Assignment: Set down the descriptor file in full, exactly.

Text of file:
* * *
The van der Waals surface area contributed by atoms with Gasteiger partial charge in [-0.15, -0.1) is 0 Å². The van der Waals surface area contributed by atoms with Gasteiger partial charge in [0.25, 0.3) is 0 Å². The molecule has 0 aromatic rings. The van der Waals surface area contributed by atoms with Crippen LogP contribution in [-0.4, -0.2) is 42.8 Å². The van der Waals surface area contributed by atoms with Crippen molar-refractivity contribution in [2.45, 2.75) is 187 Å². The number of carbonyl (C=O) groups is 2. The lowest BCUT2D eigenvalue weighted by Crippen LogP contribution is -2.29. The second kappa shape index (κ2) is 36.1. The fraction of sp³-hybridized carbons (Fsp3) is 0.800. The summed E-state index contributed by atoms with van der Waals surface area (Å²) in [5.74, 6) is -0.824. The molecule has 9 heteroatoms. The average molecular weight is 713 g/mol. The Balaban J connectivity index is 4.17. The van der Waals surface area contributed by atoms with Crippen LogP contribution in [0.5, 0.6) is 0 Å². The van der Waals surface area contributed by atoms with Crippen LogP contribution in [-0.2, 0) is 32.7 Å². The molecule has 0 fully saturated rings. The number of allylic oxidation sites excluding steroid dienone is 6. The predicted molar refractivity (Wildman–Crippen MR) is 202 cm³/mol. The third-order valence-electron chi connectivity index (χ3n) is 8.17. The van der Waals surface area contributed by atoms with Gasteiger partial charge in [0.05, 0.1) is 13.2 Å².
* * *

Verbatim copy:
The van der Waals surface area contributed by atoms with Gasteiger partial charge in [-0.15, -0.1) is 0 Å². The van der Waals surface area contributed by atoms with Gasteiger partial charge in [0.25, 0.3) is 0 Å². The molecule has 0 aromatic rings. The van der Waals surface area contributed by atoms with Crippen LogP contribution in [-0.4, -0.2) is 42.8 Å². The van der Waals surface area contributed by atoms with Crippen molar-refractivity contribution in [2.45, 2.75) is 187 Å². The number of carbonyl (C=O) groups is 2. The lowest BCUT2D eigenvalue weighted by Crippen LogP contribution is -2.29. The second kappa shape index (κ2) is 36.1. The fraction of sp³-hybridized carbons (Fsp3) is 0.800. The summed E-state index contributed by atoms with van der Waals surface area (Å²) in [5.74, 6) is -0.824. The molecule has 9 heteroatoms. The average molecular weight is 713 g/mol. The Balaban J connectivity index is 4.17. The van der Waals surface area contributed by atoms with Crippen LogP contribution in [0.5, 0.6) is 0 Å². The van der Waals surface area contributed by atoms with Crippen LogP contribution in [-0.2, 0) is 32.7 Å². The molecule has 0 fully saturated rings. The number of allylic oxidation sites excluding steroid dienone is 6. The predicted molar refractivity (Wildman–Crippen MR) is 202 cm³/mol. The third-order valence-electron chi connectivity index (χ3n) is 8.17. The van der Waals surface area contributed by atoms with Gasteiger partial charge in [0.05, 0.1) is 13.2 Å².